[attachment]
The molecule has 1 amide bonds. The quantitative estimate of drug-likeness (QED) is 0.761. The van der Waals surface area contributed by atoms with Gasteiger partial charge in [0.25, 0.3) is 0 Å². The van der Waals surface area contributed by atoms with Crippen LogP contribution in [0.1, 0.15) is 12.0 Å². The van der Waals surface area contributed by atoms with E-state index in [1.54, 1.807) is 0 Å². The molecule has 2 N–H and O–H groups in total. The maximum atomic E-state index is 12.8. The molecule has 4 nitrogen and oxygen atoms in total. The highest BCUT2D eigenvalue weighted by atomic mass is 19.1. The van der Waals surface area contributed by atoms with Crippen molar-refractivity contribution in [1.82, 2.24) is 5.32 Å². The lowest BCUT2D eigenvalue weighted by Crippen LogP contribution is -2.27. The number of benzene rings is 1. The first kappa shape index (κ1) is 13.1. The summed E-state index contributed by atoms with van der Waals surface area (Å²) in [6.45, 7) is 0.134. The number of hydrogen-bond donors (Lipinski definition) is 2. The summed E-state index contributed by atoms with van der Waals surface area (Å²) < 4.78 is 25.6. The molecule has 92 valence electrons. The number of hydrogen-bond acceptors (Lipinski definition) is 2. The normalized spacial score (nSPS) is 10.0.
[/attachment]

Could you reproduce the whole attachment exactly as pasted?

The molecule has 1 amide bonds. The quantitative estimate of drug-likeness (QED) is 0.761. The van der Waals surface area contributed by atoms with Gasteiger partial charge in [0.25, 0.3) is 0 Å². The van der Waals surface area contributed by atoms with Crippen LogP contribution in [0.1, 0.15) is 12.0 Å². The van der Waals surface area contributed by atoms with E-state index in [1.54, 1.807) is 0 Å². The molecule has 2 N–H and O–H groups in total. The maximum atomic E-state index is 12.8. The molecule has 4 nitrogen and oxygen atoms in total. The highest BCUT2D eigenvalue weighted by atomic mass is 19.1. The van der Waals surface area contributed by atoms with Crippen molar-refractivity contribution in [1.82, 2.24) is 5.32 Å². The lowest BCUT2D eigenvalue weighted by Crippen LogP contribution is -2.27. The number of benzene rings is 1. The first kappa shape index (κ1) is 13.1. The summed E-state index contributed by atoms with van der Waals surface area (Å²) in [6.45, 7) is 0.134. The number of hydrogen-bond donors (Lipinski definition) is 2. The summed E-state index contributed by atoms with van der Waals surface area (Å²) < 4.78 is 25.6. The molecule has 92 valence electrons. The number of hydrogen-bond acceptors (Lipinski definition) is 2. The normalized spacial score (nSPS) is 10.0.